Promoting career options, safety on Take Our Kids to Work Day

Grade 9 students visit workplaces across the country on Nov. 7

Thousands of Grade 9 students across the country have abandoned school for the day, opting instead to head off to the workplace with parents, friends and relatives.

Take Our Kids to Work Day, now in its 13th year, is a one-day program designed to let students experience first-hand some of the career options that will be available to them.

“With so many choices awaiting our future workforce, it’s vital that parents, teachers and mentors reach out to provide students with the necessary tools to succeed,” said Veronica Lacey, president and CEO of The Learning Partnership, the organization behind the day. “Take Our Kids to Work is an incredible program that recognizes the importance of preparing students for a successful career and brings possibilities to life in a truly experiential way.”

Brad Duguid, Ontario’s labour minister, said the annual event, which has participants in every province and territory, is a chance for employers to teach students the importance of health and safety in the workplace.

“It’s vital for employers and parents to take this opportunity to talk to young people about the importance of health and safety in the workplace,” said Duguid. “Students should get a complete picture of the workplace – and that includes an overview on how to stay healthy and safe at work.”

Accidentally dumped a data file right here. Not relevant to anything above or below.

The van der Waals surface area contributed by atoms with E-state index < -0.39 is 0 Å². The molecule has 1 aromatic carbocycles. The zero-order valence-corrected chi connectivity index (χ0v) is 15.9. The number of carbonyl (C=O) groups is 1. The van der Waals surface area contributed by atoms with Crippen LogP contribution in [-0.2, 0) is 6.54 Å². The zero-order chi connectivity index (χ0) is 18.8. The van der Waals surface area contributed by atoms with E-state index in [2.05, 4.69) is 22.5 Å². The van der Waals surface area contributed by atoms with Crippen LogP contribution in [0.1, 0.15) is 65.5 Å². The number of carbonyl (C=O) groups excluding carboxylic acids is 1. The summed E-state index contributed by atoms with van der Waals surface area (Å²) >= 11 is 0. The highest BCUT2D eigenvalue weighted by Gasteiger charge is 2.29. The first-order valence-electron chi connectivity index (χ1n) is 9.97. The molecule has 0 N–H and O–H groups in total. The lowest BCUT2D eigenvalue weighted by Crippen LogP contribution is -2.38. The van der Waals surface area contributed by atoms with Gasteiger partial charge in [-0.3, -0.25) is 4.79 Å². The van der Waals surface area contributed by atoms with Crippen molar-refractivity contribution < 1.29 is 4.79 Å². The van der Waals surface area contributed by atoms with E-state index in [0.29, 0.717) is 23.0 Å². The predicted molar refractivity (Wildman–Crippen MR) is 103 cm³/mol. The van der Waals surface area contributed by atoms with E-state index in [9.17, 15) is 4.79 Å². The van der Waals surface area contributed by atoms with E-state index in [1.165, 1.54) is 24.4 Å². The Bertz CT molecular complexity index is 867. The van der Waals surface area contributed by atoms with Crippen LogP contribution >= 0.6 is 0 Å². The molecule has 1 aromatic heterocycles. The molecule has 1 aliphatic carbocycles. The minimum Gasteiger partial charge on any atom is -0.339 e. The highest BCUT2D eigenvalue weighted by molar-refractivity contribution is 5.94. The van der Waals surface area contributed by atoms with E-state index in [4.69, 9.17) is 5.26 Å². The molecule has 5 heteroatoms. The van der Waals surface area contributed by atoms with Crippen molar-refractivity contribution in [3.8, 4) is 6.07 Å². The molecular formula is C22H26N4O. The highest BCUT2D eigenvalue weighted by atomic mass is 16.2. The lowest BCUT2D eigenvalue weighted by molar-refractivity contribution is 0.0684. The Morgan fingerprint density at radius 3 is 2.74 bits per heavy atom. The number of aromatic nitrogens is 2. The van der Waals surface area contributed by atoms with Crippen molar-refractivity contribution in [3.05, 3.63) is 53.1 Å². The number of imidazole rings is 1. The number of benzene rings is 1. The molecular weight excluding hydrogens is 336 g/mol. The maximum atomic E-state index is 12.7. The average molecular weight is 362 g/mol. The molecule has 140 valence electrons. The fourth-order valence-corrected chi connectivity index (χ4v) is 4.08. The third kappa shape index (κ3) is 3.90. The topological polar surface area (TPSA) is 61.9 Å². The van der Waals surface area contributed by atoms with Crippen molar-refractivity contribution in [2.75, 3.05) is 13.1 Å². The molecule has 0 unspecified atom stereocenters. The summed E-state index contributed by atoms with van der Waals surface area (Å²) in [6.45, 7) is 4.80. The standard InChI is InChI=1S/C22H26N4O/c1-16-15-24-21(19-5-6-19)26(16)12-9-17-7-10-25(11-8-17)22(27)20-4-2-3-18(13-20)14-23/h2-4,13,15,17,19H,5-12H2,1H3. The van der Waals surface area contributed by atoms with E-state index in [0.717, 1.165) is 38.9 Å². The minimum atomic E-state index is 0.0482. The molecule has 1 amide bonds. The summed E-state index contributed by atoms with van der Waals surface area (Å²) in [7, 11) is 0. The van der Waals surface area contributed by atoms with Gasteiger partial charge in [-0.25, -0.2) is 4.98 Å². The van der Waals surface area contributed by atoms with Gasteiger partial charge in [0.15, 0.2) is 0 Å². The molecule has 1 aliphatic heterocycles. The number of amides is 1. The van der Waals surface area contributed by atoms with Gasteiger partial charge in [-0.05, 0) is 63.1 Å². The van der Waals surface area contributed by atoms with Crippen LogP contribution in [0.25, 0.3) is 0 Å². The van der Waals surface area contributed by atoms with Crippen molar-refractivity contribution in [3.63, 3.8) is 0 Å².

Duguid said employers should show the Grade 9 students potential hazards and conduct an orientation tour should so everyone has an understanding of the precautions, emergency procedures and workplace safety rules everyone must follow. Students should also be shown general requirements for personal protective equipment, first-aid provisions and all other essential health and safety facts.

The Ontario government said it is continuing to raise awareness on workplace health and safety among young workers. For example:

•In May, the Ministry of Labour, the Ministry of Education and the Workplace Safety and Insurance Board launched a dramatic, hard-hitting workplace safety ad campaign aimed at 15- to 19-year-olds. It features animated ads that are shown in movie theatres, on public transit and online

•The Live Safe! Work Smart! program, which provides teachers with resources to help prepare high-school students for the job-specific safety training every employer must provide, is now being extended to elementary school students

•The Minister’s Action Group on Vulnerable Workers Under Age 25, which has been working to identify issues and offer solutions affecting young vulnerable workers, submitted its final report in May. The Group presented eight recommendations in two categories: Protecting young people by making sure vulnerable youth have the information and resources they need to recognize unsafe situations and have the confidence to refuse unsafe work; and improving safety in workplaces that employ vulnerable youth.

Since 1994, more than 1.5 million young Canadians and tens of thousands of workplaces have participated in the Take Our Kids to Work program.

Tara Hobel is a Grade 9 student spending the day with Thomson Carswell, the publishers of Canadian HR Reporter, as part of Take Our Kids to Work Day.

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